Backtalk with Sheila Johnson - Black Enterprise

Backtalk with Sheila Johnson

Johnson founded Salamander Hospitality—which owns, manages, and develops hotels, resorts, and inns—in 2005. Previously, Johnson was a founding partner of Black Entertainment Television (BET). Johnson is the only African American woman to have ownership in three professional sports teams (WNBA’s Washington Mystics, the NBA’s Washington Wizards, and the NHL’s Washington Capitals).

Oftentimes, the voices of those in need go unheard. But Sheila Johnson is listening. It may come as a surprise that the multifaceted entrepreneur has the time for much. She operates a real estate development company, is part owner of the NHL’s Washington Capitals and the WNBA’s Washington Mystics, and sits on several boards and foundations. Last year, the enterprising businesswoman launched her I Am Powerful Challenge: a campaign to match every donation dollar-for-dollar to CARE (, a humanitarian organization whose mission is to fight global poverty with a special focus on women. The campaign is funded by Johnson’s unprecedented $4 million gift–the largest single contribution from a living donor in the organization’s 62-year history. Here, the global ambassador for CARE speaks with black enterprise about her philanthropic efforts.

Why did you decide to work with impoverished women?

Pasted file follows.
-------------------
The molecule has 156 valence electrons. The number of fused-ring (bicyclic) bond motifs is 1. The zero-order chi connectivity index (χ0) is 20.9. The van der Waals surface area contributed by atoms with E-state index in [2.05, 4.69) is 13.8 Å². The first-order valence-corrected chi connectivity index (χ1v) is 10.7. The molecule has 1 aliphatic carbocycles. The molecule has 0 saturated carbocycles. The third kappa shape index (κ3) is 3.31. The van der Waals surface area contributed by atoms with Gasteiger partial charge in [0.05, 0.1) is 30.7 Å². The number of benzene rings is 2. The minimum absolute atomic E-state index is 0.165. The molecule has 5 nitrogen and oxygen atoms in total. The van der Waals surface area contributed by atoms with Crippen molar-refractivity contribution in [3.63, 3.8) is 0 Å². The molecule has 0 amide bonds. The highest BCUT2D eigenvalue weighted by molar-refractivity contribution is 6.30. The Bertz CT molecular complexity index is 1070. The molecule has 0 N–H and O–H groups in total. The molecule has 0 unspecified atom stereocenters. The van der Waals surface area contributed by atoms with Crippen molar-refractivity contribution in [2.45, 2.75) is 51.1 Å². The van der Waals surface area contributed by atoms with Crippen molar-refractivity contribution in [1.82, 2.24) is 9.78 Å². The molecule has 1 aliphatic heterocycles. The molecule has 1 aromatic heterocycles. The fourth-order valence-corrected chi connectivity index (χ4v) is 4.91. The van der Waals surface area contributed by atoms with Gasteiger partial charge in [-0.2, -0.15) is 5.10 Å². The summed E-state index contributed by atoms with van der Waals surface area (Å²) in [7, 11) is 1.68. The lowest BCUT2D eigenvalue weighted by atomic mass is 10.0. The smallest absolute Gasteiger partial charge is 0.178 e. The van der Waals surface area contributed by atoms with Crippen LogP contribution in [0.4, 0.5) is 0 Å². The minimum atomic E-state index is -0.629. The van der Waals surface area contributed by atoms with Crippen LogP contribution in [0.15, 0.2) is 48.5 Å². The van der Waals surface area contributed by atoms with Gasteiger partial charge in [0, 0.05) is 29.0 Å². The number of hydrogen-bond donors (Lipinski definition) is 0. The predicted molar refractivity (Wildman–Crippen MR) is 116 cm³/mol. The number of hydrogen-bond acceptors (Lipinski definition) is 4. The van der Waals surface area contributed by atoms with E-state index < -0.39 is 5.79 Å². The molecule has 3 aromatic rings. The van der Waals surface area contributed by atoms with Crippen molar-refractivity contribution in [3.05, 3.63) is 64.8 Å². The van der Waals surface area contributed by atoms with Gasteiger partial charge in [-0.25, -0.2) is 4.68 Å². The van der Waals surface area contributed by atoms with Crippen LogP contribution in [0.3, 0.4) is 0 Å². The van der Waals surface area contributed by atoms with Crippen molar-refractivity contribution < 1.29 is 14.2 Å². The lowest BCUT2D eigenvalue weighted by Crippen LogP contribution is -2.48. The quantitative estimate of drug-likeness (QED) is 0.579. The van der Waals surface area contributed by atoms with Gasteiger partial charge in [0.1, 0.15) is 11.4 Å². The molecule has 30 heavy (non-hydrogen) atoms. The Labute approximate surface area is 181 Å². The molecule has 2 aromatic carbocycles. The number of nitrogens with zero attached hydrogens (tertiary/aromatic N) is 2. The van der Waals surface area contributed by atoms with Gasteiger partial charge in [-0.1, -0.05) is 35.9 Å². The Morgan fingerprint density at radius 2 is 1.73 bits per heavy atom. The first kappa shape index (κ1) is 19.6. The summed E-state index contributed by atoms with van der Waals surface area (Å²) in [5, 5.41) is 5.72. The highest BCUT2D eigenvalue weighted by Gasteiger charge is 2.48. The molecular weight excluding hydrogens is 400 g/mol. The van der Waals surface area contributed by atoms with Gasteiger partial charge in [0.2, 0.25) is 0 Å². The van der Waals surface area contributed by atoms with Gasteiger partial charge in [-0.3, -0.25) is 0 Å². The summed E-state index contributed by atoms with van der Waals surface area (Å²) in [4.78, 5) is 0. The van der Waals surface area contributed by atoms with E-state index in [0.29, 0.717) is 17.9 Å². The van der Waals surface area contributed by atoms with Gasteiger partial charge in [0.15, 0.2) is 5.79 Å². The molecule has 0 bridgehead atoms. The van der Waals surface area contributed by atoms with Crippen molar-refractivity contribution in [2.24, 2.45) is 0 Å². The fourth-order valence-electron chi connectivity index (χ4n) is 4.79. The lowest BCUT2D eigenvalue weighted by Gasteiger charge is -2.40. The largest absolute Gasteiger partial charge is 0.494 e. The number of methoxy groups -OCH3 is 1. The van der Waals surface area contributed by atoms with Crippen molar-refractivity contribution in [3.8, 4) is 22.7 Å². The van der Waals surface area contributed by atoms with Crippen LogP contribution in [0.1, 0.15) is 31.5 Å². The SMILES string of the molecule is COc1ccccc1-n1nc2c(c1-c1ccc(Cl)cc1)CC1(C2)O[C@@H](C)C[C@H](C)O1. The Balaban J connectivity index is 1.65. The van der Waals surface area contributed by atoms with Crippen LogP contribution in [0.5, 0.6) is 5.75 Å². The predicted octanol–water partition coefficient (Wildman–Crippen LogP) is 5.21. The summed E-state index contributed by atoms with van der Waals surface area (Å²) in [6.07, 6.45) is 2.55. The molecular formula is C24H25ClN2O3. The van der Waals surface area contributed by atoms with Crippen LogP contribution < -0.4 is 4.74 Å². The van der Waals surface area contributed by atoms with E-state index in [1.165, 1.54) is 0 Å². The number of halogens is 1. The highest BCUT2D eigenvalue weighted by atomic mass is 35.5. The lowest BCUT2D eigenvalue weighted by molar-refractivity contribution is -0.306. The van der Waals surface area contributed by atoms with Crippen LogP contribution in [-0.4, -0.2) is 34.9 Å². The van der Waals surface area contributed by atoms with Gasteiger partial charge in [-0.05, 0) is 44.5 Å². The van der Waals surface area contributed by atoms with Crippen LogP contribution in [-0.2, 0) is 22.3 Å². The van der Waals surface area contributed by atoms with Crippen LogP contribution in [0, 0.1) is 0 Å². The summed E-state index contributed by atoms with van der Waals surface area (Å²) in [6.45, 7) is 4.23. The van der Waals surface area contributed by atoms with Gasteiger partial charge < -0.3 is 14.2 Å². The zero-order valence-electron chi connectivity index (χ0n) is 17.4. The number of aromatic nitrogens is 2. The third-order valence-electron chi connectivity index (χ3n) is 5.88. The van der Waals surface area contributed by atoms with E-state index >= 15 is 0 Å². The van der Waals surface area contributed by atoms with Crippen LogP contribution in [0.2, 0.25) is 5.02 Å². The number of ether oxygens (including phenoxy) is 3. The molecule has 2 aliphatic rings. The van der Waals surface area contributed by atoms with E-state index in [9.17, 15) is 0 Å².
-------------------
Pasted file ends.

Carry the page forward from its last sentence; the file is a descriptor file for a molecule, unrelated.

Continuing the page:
I have seen firsthand what the problems are. For the first time in my life, I strongly feel this is just the perfect storm of everything coming together, being able to embrace a problem that is going on not only domestically but globally. This now gives me an opportunity to pull everything I believe in together and wrap it around [CARE].

How do these efforts impact women?
We’re trying to give women a voice again, because there are still inequalities out there. Even in my own personal life, in trying to strike out on my own–the hoops that I’ve had to go through. And I have the resources.

What measures have you implemented
to aid the women in these villages?
We’ve created these savings and loans where they save money earned from weaving, making baskets, hats, etc. Then that money goes back to the families and, most importantly, to their communities. It’s giving them an economic base to become women entrepreneurs.

What’s your timeline to gauge improvement in these communities?
We have to understand change doesn’t happen right away. And this is not a short-term but rather a very long-term commitment. For example, in helping one village get a fresh source of drinking water, it took about two years from start to finish. But the thing that was really interesting is once it was done, the elders [of the village] were then saying, ‘Now we need a pharmacy.’ We’re talking about very intelligent people here. And they wanted to know, ‘What can we do now?’

Why is it so important to get American youth involved?
Our young people have got to start thinking globally; this world is going global. There are so many young people that are not using their God-given talents of figuring out how to make their lives better. I want to take them out of that mind-set and broaden their horizons. If we can open their eyes, get them out of their typical environment, and show them that there’s so much happening out in this world, then I think that we’ll be able to re-establish hope and set a new value system for our young people.

With all of the traveling duties as global ambassador for CARE,
how do you manage